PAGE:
You only have to look at Gilfema to realize just how small a place the world has become. Comprised of a young multinational group of playersBenin-born guitarist/vocalist Lionel Loueke, Italian/Swedish bassist Massimo Biolcati and Hungarian drummer Ferenc NemethGilfema's self-titled debut is clear proof of contemporary jazz's cosmopolitanism.
Loueke is the best knownan integral part of trumpeter Terence Blanchard's group for the past couple of years, appearing on his recent discs including Flow (Blue Note, 2005). He's also worked with pianist Herbie Hancock and bassist Charlie Haden, so for an artist who has only emerged in the past few years, he's amassed quite a résumé. He focuses almost exclusively on nylon-string acoustic guitar, but through use of a myriad of processing effectsdemonstrated to great effect on his solo debut, In a Trance (Independent, 2005)he's able to create a veritable orchestra with just one guitar and one voice, although his playing is less-affected here.
Biolcati and Nemeth are less-known, but have developed significant experience in the past decade, working with artists including Wayne Shorter, John Abercrombie and Herbie Hancock. And while both clearly incorporate the language of jazz, like Loueke their personal tastes run farther afield. It's not particularly surprising that elements of their individual cultural heritages show up on Gilfema. What is surprising is how they blend them and, at times, bring a song-like approach to material that is, nevertheless, rife with opportunities for all three to demonstrate their improvisational acumen.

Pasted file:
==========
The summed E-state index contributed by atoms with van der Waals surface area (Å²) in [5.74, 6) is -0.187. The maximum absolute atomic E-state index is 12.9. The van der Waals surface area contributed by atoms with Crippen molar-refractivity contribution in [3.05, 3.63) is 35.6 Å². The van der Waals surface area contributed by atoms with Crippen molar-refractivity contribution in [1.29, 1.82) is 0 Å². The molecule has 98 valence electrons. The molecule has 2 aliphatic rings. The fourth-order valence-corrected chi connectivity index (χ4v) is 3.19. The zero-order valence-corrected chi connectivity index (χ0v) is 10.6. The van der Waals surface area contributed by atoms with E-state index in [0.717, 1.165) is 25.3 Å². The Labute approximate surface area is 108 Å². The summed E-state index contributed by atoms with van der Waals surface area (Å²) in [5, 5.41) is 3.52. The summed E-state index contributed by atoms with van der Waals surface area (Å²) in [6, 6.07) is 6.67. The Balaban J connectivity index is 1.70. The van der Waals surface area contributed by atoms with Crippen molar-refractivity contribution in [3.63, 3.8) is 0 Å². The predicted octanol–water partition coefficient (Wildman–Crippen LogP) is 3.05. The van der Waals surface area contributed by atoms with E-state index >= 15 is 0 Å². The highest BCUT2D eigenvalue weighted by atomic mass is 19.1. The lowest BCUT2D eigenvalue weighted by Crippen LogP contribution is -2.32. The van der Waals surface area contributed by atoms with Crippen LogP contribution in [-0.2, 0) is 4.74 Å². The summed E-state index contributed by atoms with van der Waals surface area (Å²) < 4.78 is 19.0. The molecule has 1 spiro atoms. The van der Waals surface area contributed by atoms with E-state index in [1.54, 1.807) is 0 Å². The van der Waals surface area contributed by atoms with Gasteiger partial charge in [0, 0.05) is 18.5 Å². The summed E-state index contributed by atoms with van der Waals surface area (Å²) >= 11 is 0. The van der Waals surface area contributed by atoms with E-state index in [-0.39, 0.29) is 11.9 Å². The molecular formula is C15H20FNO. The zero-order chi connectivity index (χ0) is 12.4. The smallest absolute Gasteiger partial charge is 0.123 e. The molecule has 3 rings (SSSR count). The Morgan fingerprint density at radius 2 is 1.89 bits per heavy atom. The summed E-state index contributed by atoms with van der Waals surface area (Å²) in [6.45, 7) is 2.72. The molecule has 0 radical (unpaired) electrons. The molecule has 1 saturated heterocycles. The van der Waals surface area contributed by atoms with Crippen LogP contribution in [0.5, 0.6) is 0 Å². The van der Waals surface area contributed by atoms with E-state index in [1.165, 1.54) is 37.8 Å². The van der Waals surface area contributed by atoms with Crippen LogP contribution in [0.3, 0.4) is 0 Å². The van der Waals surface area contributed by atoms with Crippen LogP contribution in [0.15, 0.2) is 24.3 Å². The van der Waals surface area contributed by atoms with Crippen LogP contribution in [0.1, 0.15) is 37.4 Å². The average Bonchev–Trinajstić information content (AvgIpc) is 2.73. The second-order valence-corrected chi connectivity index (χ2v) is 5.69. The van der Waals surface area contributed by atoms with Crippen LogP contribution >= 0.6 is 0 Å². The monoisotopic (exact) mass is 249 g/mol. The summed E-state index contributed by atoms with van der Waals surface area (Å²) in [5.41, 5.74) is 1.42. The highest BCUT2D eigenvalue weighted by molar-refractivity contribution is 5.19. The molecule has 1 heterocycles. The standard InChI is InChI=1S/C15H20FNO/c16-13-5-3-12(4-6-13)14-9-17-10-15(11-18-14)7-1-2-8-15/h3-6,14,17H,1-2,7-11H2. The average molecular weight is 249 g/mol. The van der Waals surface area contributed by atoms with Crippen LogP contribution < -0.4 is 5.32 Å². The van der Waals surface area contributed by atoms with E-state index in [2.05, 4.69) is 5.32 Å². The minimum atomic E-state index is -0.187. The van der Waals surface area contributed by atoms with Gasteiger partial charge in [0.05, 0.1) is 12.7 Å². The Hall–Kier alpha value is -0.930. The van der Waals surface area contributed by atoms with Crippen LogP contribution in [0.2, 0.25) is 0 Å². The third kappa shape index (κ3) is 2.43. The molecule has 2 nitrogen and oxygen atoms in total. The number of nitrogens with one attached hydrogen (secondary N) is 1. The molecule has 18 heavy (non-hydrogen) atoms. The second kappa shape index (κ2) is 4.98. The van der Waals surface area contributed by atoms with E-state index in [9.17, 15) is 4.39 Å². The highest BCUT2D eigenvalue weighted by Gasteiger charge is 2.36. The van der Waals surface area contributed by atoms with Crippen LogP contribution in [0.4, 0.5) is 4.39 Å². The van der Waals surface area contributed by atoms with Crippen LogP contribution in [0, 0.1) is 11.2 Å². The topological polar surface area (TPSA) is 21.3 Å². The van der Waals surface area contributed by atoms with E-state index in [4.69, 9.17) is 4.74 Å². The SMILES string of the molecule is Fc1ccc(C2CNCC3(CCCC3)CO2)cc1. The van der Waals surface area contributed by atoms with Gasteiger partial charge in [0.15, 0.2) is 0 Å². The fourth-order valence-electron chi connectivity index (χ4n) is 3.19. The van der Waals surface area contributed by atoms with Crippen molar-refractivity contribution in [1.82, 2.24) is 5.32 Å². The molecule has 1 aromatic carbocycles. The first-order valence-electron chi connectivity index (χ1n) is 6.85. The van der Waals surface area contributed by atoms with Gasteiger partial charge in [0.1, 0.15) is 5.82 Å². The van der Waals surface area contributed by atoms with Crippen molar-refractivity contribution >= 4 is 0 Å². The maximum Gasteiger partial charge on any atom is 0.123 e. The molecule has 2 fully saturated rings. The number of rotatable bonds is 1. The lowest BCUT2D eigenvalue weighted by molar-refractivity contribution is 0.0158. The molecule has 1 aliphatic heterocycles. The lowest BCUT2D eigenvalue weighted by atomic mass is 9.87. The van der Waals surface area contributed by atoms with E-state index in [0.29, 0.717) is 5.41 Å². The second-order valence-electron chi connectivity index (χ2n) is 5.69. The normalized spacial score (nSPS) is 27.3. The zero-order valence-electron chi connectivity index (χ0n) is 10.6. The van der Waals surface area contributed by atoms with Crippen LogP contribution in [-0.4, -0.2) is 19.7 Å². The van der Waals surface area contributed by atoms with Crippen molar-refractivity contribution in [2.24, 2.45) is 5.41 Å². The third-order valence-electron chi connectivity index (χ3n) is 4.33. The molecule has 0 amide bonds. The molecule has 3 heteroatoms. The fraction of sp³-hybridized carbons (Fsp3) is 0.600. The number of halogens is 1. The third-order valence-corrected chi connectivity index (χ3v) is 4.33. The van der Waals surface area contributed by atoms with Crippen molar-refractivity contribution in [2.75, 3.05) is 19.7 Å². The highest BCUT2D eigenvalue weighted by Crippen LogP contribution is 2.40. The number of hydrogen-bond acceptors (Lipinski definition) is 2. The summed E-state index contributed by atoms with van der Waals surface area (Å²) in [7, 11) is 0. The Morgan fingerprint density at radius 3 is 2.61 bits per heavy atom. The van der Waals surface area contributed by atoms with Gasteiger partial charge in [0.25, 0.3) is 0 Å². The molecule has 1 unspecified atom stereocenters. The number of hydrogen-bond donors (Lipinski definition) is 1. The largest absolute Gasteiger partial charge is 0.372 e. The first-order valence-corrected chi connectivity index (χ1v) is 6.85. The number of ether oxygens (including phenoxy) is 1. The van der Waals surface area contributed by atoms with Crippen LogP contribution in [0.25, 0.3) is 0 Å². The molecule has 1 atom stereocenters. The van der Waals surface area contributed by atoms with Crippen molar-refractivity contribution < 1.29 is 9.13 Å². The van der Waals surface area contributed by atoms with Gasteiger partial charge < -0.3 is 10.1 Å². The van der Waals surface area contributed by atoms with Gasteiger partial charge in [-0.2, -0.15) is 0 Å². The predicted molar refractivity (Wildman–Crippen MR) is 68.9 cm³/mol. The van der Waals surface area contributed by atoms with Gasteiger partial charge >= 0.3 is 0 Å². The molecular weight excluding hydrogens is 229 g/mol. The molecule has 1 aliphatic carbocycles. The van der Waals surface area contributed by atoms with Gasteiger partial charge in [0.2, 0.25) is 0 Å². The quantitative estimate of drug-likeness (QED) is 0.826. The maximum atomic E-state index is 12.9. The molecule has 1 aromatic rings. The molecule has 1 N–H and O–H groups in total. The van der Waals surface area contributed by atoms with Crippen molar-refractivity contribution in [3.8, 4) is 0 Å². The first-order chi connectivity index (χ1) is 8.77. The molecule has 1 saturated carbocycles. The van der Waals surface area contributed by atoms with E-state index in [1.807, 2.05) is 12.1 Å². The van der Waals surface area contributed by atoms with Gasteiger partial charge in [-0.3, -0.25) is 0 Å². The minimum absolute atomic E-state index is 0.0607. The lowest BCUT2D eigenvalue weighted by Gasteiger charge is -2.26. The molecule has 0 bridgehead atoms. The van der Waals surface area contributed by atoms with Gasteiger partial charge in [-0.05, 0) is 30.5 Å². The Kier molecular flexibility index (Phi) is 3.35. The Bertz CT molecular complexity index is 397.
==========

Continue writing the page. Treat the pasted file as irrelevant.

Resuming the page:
Case in point: Loueke's opening track, "Dream. With a finger-picked two-chord African vibe supported by Nemeth's talking drum and Biolcati's spare underpinning, Loueke sings two lyrical verses in his native language. But before long the tune opens up, with Nemeth switching to the drum kit, and a four-chord vamp providing the basis for Loueke's increasingly harmonically-sophisticated solo. That Loueke can scat along in unison with his seemingly unpredictable phrasing is proof of the inextricable link between the mind and the hands.
"Lost Magic revolves around Nemeth's propulsive, train-like brushwork and a melody that seems to come from the heart of Brazil. Once again Loueke's singing and playing are remarkably joined; he clearly thinks in melodic and constructive terms, even when his harmonic sensibility heads away from convention. "Akwe heads back to Africa, with Biolcati managing to anchor the tune even as he interacts more liberally with Loueke.
The lithe "Tinmin may be in 13/8, but its light yet insistent groove proves it's possible to move the body, even in irregular meters. "Allgon is more energetic, with Nemeth at his most powerful and Biolcati delivering a solo that proves Loueke's not the only one with an imaginative melodic sensibility.
In some ways Gilfema is an interesting alternative to the similarly-complexioned Nomad (Enja, 2005), featuring Hungarian guitarist Ferenc Snétberger, Norwegian bassist Arild Andersen and Italian percussionist Paolo Vinaccia. That two multinational groups can share so much yet sound so different proves that, while many are intent on dissolving borders, you can't escape who you are.
Visit Lionel Loueke, Massimo Biolcati, Ferenc Nemeth, and Gilfema on the web.